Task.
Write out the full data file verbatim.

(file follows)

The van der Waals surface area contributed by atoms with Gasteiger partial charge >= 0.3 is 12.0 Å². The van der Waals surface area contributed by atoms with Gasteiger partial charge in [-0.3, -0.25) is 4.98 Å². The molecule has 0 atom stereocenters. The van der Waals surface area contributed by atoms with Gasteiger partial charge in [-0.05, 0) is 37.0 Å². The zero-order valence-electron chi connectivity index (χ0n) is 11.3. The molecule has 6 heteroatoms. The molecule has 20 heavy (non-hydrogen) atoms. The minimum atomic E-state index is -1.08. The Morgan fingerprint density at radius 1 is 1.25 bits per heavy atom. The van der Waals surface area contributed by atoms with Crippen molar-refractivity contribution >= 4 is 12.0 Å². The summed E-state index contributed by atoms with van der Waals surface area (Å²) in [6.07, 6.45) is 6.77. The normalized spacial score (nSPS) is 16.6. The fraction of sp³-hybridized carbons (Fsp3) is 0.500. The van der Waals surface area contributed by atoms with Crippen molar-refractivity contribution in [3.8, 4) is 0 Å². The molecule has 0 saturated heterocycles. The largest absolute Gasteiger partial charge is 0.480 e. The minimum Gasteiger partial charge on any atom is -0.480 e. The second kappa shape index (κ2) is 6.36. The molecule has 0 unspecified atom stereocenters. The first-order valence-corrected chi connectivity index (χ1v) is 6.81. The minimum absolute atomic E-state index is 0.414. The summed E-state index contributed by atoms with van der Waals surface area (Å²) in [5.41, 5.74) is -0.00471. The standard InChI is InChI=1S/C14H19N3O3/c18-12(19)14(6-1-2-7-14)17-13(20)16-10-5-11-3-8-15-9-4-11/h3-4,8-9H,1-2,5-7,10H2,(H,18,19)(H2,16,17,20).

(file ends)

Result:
The van der Waals surface area contributed by atoms with Gasteiger partial charge >= 0.3 is 12.0 Å². The van der Waals surface area contributed by atoms with Gasteiger partial charge in [-0.3, -0.25) is 4.98 Å². The molecule has 0 atom stereocenters. The van der Waals surface area contributed by atoms with Gasteiger partial charge in [-0.05, 0) is 37.0 Å². The zero-order valence-electron chi connectivity index (χ0n) is 11.3. The molecule has 6 heteroatoms. The molecule has 20 heavy (non-hydrogen) atoms. The minimum atomic E-state index is -1.08. The Morgan fingerprint density at radius 1 is 1.25 bits per heavy atom. The van der Waals surface area contributed by atoms with Crippen molar-refractivity contribution >= 4 is 12.0 Å². The summed E-state index contributed by atoms with van der Waals surface area (Å²) in [6.07, 6.45) is 6.77. The normalized spacial score (nSPS) is 16.6. The fraction of sp³-hybridized carbons (Fsp3) is 0.500. The van der Waals surface area contributed by atoms with Crippen molar-refractivity contribution in [3.8, 4) is 0 Å². The molecule has 0 saturated heterocycles. The largest absolute Gasteiger partial charge is 0.480 e. The minimum Gasteiger partial charge on any atom is -0.480 e. The second kappa shape index (κ2) is 6.36. The molecule has 0 unspecified atom stereocenters. The first-order valence-corrected chi connectivity index (χ1v) is 6.81. The minimum absolute atomic E-state index is 0.414. The summed E-state index contributed by atoms with van der Waals surface area (Å²) in [5.41, 5.74) is -0.00471. The standard InChI is InChI=1S/C14H19N3O3/c18-12(19)14(6-1-2-7-14)17-13(20)16-10-5-11-3-8-15-9-4-11/h3-4,8-9H,1-2,5-7,10H2,(H,18,19)(H2,16,17,20).